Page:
A DBA's Perspective on Managing Change (Part 2 of 2)

The DBA's role in, and challenges of, the change process.

Last week we examined the issues in integrating database change management into a Business Service Management (BSM) strategy. This week we continue the discussion by looking at the DBA’s role in the change process. We also present examples of change-related activities DBAs face regularly, the challenges in performing these activities, and the role BSM and automated solutions can play in alleviating those challenges.

All the best planning and coordination will come to naught if the change is not executed smoothly and without error. DBAs become engaged via the organizations change management process. In those processes, a DBA:

  1. Gets a description of the change. Depending on the organization or project, these changes can come from a variety of sources (such as in e-mail from a developer, a vendor script, or output from a modeling tool) or from comparing another source environment (such as a development instance). The DBA specifies the modifications in the form of commands and scripts (or some other method) so they can understand what they will be implementing. This process is often manual and tedious. It can involve hand-written scripts, cut-and-paste from other sources, or attempts to export DDLs from other systems.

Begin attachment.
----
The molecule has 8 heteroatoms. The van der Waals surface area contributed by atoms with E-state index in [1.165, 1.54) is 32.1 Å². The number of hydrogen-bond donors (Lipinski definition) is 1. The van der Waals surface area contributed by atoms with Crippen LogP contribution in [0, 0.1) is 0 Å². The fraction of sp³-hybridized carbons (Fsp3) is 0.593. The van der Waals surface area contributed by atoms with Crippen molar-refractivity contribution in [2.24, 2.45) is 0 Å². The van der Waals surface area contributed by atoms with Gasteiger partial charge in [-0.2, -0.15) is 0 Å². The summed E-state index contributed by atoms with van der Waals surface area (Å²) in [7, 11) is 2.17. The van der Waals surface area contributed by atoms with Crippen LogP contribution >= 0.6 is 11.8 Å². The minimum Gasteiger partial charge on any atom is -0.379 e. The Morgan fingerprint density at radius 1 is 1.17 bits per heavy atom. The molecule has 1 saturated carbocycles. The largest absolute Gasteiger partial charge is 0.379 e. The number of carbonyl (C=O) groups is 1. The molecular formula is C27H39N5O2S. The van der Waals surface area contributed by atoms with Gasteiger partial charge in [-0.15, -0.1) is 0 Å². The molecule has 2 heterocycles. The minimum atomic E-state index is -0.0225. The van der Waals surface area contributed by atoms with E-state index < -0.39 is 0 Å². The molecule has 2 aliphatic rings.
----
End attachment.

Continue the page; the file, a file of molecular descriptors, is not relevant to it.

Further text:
2. Analyzes the change. By knowing which changes will cause problems, the DBA can address the issue before running potentially damaging jobs. A change-management tool can be used to automatically look for inconsistencies and dependencies. For example, a DBA dropping a column that is referenced or is a key on another table could cause an unexpected problem.

  3. Builds the scripts and jobs necessary to execute the change. With a change-management tool, the DBA can ensure everything is run in proper order, that relationships are preserved and re-established, privileges are respected, and most important, that the integrity of the structure and data is guaranteed.

Though this process sounds simplistic, it can be quite complex. We present examples of change-related activities that DBAs face regularly and the challenges in performing these activities. Automated change-management solutions can expedite these time-consuming and error-prone processes so DBAs can focus on the change, not the process.